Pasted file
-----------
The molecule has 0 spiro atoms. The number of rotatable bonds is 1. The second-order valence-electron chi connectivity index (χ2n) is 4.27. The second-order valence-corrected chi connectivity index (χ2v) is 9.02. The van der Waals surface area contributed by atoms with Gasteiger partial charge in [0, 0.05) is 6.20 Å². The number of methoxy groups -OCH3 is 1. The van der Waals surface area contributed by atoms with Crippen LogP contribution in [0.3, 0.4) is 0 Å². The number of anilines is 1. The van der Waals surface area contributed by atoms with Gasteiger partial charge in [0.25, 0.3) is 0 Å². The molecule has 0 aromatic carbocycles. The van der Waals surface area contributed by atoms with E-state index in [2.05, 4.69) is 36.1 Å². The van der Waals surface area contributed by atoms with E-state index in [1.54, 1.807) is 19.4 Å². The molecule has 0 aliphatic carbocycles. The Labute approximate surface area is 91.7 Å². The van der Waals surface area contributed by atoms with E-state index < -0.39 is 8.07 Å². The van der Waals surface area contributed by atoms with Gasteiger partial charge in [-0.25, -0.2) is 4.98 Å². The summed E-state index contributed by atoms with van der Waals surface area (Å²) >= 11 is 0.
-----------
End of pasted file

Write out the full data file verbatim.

The molecule has 0 spiro atoms. The number of rotatable bonds is 1. The second-order valence-electron chi connectivity index (χ2n) is 4.27. The second-order valence-corrected chi connectivity index (χ2v) is 9.02. The van der Waals surface area contributed by atoms with Gasteiger partial charge in [0, 0.05) is 6.20 Å². The number of methoxy groups -OCH3 is 1. The van der Waals surface area contributed by atoms with Crippen LogP contribution in [0.3, 0.4) is 0 Å². The number of anilines is 1. The van der Waals surface area contributed by atoms with Gasteiger partial charge in [0.25, 0.3) is 0 Å². The molecule has 0 aromatic carbocycles. The van der Waals surface area contributed by atoms with E-state index in [2.05, 4.69) is 36.1 Å². The van der Waals surface area contributed by atoms with E-state index in [1.54, 1.807) is 19.4 Å². The molecule has 0 aliphatic carbocycles. The Labute approximate surface area is 91.7 Å². The van der Waals surface area contributed by atoms with E-state index < -0.39 is 8.07 Å². The van der Waals surface area contributed by atoms with Gasteiger partial charge in [-0.25, -0.2) is 4.98 Å². The summed E-state index contributed by atoms with van der Waals surface area (Å²) >= 11 is 0.